“Folks on my school committee might argue that … forming a regional school district planning board is just opening a dialogue,” Berkshire Hills Superintendent Peter Dillon countered. As for the lack of communication, Dillon argued that “to do it by backchannel would be a violation of [state] open meeting law.”

But Southern Berkshire school committee member Bonnie Silvers would have none of it. Silvers, who also learned of the letter after a request for comment from The Edge, said she “came away with the feeling that your district is checking off boxes.”

“One of the things we know you were told … was to try to consolidate and work in joining with another district,” Silvers said.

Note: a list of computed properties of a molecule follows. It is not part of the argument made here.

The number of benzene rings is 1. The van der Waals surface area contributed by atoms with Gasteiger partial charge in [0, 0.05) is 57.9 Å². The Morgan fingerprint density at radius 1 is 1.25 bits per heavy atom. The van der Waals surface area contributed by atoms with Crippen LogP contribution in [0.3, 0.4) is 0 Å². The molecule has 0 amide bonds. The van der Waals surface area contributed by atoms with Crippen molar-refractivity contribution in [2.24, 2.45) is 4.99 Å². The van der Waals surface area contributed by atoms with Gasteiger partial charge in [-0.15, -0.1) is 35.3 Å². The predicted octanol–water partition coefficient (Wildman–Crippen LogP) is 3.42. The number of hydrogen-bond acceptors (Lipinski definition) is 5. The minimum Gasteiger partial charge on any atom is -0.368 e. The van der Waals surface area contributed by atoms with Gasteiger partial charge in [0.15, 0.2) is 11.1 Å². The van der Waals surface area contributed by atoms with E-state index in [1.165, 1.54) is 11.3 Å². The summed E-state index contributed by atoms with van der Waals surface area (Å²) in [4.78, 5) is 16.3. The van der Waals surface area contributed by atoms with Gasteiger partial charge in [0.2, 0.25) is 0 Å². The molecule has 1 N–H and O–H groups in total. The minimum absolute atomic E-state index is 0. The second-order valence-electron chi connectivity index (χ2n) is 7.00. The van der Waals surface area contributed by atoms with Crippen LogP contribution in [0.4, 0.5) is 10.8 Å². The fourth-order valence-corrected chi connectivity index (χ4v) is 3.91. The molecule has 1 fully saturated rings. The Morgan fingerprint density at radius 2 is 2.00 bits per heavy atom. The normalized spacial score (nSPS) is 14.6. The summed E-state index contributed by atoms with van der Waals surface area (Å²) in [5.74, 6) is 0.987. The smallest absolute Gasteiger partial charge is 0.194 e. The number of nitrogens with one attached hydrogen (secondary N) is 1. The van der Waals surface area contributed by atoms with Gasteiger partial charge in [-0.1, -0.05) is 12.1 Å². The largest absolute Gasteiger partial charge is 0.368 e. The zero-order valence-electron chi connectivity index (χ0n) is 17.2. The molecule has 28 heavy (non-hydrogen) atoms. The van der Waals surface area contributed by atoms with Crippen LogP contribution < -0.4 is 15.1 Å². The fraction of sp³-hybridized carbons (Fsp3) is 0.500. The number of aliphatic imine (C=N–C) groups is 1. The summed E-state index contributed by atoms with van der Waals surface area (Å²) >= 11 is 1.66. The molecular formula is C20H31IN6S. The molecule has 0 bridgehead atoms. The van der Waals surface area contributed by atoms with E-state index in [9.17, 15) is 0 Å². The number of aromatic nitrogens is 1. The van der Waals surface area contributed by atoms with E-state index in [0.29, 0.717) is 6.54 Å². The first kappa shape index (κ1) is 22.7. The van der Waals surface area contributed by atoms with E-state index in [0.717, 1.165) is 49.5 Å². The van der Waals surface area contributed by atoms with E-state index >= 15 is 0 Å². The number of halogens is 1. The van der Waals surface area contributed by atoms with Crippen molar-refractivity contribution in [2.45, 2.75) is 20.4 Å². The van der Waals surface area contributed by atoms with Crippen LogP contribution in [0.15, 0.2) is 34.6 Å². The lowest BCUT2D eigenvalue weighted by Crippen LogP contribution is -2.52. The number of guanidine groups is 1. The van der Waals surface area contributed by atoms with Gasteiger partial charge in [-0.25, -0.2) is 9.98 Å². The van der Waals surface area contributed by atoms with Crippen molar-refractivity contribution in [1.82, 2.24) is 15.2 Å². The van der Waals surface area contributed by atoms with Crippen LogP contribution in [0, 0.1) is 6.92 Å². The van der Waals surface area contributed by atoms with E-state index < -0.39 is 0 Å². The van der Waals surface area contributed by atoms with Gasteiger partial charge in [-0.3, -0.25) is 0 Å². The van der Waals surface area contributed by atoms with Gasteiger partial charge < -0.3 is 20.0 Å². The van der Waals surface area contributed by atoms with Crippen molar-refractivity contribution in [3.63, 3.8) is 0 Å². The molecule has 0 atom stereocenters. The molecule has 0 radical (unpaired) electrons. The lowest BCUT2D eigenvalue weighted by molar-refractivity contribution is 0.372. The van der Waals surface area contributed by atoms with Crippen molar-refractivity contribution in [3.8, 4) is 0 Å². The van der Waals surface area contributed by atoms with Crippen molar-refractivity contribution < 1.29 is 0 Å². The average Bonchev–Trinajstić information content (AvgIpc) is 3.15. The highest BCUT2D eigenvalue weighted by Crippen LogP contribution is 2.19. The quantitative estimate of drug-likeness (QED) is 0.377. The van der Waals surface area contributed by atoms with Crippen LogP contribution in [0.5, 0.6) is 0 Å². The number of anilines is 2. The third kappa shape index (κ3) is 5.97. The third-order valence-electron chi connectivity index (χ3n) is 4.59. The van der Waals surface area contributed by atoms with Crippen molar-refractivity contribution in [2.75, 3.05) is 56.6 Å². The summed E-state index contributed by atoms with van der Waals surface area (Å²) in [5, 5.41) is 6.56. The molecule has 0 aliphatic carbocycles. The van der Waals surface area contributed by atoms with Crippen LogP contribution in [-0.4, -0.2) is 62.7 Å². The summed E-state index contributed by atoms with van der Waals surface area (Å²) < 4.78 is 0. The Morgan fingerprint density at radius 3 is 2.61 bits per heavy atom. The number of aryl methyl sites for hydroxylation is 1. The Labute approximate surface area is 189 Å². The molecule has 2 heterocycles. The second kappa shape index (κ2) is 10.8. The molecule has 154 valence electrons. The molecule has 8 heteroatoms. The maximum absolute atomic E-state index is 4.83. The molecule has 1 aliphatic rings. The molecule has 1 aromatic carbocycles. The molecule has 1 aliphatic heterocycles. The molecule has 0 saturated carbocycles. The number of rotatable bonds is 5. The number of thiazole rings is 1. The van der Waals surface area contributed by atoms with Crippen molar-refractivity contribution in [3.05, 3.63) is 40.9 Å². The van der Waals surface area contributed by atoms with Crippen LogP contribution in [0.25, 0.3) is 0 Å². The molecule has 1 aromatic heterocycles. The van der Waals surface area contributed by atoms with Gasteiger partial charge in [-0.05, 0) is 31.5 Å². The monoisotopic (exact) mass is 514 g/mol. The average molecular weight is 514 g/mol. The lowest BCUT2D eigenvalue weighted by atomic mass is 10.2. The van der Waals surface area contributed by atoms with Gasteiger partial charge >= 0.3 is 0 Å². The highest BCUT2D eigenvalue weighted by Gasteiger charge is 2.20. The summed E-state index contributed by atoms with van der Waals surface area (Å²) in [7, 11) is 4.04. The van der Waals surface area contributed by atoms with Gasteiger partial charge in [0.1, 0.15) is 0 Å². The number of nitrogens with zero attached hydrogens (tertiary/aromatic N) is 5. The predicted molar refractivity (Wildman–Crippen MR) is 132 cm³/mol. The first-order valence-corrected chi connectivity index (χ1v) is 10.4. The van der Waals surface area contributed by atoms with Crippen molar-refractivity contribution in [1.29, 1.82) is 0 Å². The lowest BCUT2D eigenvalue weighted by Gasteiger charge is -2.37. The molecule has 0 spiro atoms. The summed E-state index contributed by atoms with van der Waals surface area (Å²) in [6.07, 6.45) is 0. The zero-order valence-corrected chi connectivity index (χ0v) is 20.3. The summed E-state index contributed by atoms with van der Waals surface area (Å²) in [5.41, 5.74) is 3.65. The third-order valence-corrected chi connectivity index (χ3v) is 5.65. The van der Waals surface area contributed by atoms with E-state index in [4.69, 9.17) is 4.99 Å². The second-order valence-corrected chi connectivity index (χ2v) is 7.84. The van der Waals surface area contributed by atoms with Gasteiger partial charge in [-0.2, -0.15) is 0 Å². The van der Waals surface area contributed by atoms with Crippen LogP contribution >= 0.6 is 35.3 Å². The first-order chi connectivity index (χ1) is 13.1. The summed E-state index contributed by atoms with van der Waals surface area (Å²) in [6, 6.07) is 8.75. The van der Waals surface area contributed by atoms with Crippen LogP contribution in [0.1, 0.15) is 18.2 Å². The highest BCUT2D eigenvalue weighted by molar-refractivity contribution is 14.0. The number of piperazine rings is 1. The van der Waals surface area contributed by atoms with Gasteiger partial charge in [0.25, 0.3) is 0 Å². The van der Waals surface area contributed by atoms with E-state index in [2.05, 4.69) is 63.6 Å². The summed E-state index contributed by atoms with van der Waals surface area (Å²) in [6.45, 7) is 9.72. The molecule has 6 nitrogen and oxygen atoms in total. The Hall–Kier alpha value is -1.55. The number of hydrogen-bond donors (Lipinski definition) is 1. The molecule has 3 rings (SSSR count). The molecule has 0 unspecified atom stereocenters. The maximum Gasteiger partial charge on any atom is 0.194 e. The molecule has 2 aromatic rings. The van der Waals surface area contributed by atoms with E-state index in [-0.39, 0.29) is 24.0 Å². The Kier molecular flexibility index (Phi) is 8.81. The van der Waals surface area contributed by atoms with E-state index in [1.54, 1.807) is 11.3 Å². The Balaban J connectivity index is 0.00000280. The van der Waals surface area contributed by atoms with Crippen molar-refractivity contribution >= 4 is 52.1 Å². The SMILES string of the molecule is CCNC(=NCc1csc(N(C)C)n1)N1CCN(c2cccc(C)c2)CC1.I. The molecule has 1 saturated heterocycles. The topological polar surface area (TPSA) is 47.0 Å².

It was a reference to the fact that Berkshire Hills officials are engaged in the process of deciding what to do about the aging Monument Mountain Regional High School after a pair of $50-million-plus referendums to renovate it failed in 2013 and again a year later.

A view of Monument Mountain Regional High School from the Muddy Brook Regional Elementary School playground parking lot. Photo: Terry Cowgill

If Berkshire Hills were to add another town to its district or merge with another district, the Massachusetts School Building Authority, which helps fund local school building projects, would substantially increase its aid level.

Earlier this year, Dillon, who is also the part-time superintendent for the Shaker Mountain School Union, said there was a chance that the town of Richmond was interested in joining Berkshire Hills for grades 9–12. Such a move would add up to 6 percentage points to the level of reimbursement or, Dillon estimated, $4 million to $5 million in additional state aid for a new high school.